Budapest Corvinus University, Hungary
The key messages of this paper can be summarized in three statements: First, the new wave of populism, as neopopulism, has been shaped in the current age of information society first of all in the terms of ‘cultural’ globalization as identity politics. Second, since the outbreak of global crisis in the late 2000s there has been an ‘alienation’ between the Core and the Periphery in the EU with very marked features in the ‘East’, in New Member States as widespread disappointment of populations with the results of EU membership. Third, Poland and Hungary have been pioneering in this process of divergence from the EU mainstream and in the emergence of the anti-EU populist elites, so they represent the classical case of Eupopulism in the Eastern periphery in the EU. Thus, this paper focuses on the specificity of neopopulism in NMS within the EU first of all by analysing the emergence of authoritarian populism in Poland and Hungary.
Global populist eruption; Eupopulism; hard and soft populism; deconsolidation.
Marius Guderjan, Adrian Wilding
Humboldt-Universität zu Berlin, Germany
Humboldt-Universität zu Berlin, Germany
On 24 June 2016, a narrow majority of citizens of the United Kingdom voted to leave the European Union, a decision which has exposed deep divisions in British society. This article analyses the extent to which the campaign to leave the EU and its aftermath can be explained in terms of existing definitions of ‘populism’. It distinguishes between a ‘thin’ and ‘thick’ ideology of populism. Whereas the ‘thin’ ideology refers to a specific political method or style, one which claims to represent the ‘true people’ against a ruling elite, the ‘thick’ ideology focuses on substantial ideological elements, e.g. authoritarian and nationalist worldviews. The paper demonstrates that the Brexit campaign has been dominated by exclusive, right-wing populist ideas. In order to understand the appeal of populist parties and movements in the UK, the paper explores the multi-layered factors that have led to widespread support for the anti-European and anti-immigration politics. It argues that a mix of economic, political and cultural disenfranchisement is a root cause of the vote for Brexit. In this light, the Brexit rhetoric of ‘taking back control’ can be interpreted as a (problematic) attempt to overcome disenfranchisement.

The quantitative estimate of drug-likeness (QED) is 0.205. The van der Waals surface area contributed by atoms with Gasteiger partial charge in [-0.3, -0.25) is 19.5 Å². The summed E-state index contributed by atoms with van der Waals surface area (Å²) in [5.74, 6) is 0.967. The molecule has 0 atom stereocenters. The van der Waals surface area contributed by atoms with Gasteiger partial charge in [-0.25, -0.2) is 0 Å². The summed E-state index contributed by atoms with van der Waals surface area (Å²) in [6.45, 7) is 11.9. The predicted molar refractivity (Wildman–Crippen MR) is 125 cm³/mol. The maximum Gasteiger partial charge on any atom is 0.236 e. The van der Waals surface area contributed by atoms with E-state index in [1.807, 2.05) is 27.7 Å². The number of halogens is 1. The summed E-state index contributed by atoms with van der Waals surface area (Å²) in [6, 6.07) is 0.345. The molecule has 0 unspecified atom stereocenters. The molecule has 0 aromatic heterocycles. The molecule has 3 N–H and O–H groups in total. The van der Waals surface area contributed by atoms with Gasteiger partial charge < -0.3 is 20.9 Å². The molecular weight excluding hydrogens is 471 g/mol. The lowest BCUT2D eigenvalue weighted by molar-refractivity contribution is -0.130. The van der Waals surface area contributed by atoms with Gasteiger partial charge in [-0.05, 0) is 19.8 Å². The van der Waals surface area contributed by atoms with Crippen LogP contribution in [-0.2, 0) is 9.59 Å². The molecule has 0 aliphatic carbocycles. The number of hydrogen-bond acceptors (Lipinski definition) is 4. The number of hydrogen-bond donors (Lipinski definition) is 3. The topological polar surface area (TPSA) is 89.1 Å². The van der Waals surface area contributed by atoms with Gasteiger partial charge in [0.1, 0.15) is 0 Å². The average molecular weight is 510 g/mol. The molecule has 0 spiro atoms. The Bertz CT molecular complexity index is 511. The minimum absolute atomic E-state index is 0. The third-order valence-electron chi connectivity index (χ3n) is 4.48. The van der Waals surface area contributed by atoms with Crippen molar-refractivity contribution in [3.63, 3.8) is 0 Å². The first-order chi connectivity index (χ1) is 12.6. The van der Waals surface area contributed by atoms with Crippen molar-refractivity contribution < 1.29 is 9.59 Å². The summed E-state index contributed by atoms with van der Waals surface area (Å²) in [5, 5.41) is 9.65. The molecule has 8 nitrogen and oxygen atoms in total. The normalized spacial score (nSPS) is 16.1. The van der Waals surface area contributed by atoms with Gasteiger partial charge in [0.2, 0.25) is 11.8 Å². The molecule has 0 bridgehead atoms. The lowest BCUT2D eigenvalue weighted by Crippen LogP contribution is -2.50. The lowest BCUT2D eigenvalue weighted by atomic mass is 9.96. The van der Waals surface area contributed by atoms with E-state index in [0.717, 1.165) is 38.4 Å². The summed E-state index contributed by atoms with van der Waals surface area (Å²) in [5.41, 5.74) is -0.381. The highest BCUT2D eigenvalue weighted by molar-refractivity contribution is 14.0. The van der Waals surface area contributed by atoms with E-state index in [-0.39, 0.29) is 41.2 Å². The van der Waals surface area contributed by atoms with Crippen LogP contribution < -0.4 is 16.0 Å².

United Kingdom; Brexit; UKIP; populism; disenfranchisement; ideology.
European University Institute, Italy
This essay makes another attempt to clarify the concept of populism and to discuss its causes and consequences. It argues that, at its core, the concept of populism refers to an ‘ideology,’ i.e. a set of beliefs about how democracy works and how it ought to work. It links this core concept to other, related notions of populism, which it considers complementary rather than competing. Given its intimate links to the promises of democracy, populism thrives in times of political and economic crises. In addition, it is facilitated by the way the media operate in contemporary democracies. The political crisis provides an opportunity for populists to point to the broken promises of democracy and to mobilize in the name of ‘the people’ who have gone unrepresented by the mainstream political forces. Finally, the electoral mobilization by populists may have a corrective democratic effect, and populists in power do not seem to put democracy in danger as long as they have to cooperate in coalition governments with mainstream parties which are electorally more important. It is in (quasi)majoritarian systems where populists gain power as the dominant force that they pose a threat to liberal democracy.
Populism; concepts; crisis of representation; mediatization; populists in power; ideology; political strategy; communication strategy.
Wolfgang Merkel, Felix Scholl
Humboldt-University Berlin, Germany
Ruprecht-Karls-Universität Heidelberg, Germany
The emergence and persistence of right-wing populist parties (RWPs) in almost all advanced democracies in Eastern Europe, Western Europe, and across the Atlantic is a result of a new cleavage that revolves around the question of how open borders should be for goods, services, capital, migrants, refugees, human rights, and the transfer of political power to supranational institutions: Cosmopolitans opt for opening the nation states’ borders, while communitarians prefer more closed and con- trolled borders in a broader sense. An economic and cultural-discursive representation gap on the communitarian side allowed RWPs to enter the political stage along this cleavage. The composition of their electorate, their thematic focus and their discourse support our hypothesis. We demonstrate that whether RWPs pose a danger for democracy crucially depends on whether they are in government or opposition and whether the context is that of well-established or less consolidated democracies. We also discuss whether polarization is deemed harmful to democracy. RWPs can indeed have a positive impact on a re-intensified political participation. However, if the illiberalism of RWPs dominates policies, politics, and the political discourse in less consolidated democracies, such as in Hungary and Poland, liberal democracy is in danger.
Cleavage; right-wing populism; communitarianism; cosmopolitanism; illiberal democracy; discourse.